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Is the aim of recovering to a minimum business continuity objective acceptable? Tim Dunger argues that it isn’t…

Many of you have recovery time objectives within your business continuity and disaster recovery plans. It’s the desired time for which you will be deemed to have been ‘recovered’. But following a conversation with peers just recently, I have discovered that the point at which an IT system is seen as ‘recovered’ is rarely agreed between them.

To just over 50 percent of the people who joined in the debate, recovery time is the time it takes to get a system up to a ‘minimum business continuity objective’. So, surprisingly, this means that less than 50 percent of people take recovery time to be a state where the business is operating to the same level, and as profitable as it was, prior to the disaster in question.

So what’s the difference?

Well, the minimum business continuity objective was described in the following ways:

  • A point where IT systems are up to ‘some level of capability’.
  • When IT turns over a system to QA.
  • The point when service is returned, regardless of quality or status.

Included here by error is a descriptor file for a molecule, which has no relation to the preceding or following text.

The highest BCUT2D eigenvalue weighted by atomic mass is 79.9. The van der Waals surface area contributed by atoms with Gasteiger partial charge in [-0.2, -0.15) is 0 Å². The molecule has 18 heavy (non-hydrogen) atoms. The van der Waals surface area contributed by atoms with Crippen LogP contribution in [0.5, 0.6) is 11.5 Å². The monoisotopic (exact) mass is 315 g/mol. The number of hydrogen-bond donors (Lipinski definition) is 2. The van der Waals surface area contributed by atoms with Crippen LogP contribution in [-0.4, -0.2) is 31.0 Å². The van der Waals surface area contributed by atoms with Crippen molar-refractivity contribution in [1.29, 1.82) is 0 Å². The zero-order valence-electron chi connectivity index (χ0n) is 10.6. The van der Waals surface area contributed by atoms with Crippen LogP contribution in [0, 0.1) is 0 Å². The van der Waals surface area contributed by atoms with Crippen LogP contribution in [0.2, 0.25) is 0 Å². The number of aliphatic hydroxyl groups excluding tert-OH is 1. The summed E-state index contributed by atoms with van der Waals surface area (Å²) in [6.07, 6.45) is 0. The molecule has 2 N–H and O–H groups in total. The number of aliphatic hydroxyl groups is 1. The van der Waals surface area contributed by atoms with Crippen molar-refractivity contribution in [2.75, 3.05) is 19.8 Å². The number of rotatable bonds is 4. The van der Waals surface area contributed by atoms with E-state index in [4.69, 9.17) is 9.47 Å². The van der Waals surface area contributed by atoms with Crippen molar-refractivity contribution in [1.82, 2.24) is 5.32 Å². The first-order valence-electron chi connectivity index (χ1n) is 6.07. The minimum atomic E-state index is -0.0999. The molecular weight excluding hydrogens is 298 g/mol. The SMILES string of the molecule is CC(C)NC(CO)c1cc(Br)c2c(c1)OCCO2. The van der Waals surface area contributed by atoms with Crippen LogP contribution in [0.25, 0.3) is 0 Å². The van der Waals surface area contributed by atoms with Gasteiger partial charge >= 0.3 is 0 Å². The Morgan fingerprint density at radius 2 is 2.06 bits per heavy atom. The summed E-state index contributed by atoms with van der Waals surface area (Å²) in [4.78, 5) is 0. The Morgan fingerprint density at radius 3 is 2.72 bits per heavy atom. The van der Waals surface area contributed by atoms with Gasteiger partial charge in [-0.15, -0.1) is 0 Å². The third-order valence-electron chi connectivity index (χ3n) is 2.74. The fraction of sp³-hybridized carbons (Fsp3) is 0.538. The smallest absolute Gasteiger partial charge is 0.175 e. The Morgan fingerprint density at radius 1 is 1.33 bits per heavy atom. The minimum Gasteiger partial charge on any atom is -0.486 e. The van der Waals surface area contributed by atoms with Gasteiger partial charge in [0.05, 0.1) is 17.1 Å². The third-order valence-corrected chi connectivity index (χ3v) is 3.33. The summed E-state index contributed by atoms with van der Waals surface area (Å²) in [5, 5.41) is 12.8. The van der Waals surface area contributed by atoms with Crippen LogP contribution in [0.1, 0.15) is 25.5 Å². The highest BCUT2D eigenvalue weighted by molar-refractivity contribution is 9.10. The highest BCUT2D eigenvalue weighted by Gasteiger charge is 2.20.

• The time for a business to be in a position to viably continue.

I found this really interesting, and disagree with all of these being an acceptable point of recovery.

Someone mentioned that there should be further recovery objectives e.g. restoring 30 percent productivity within three days, 50 percent productivity within two weeks etc.

My question is why are we happy for these to be acceptable recovery times? Lack of productivity means loss of revenue, so are we really happy to only be 50 percent productive two weeks after an incident?

I see the only acceptable recovery time to be the point when the business is as operational and profitable as it was prior to the disaster, with 100 percent productivity having been resumed.

In this day and age, with the technology we have – cloud, automation, virtualization, pre-recovery, daily testing - it’s possible to have very fast recovery times to 100 percent productivity without being priced out of the market. With less than half of the experts in the industry believing this is possible, it demonstrates that more education is needed.

The author

Tim Dunger is managing director of Plan B.

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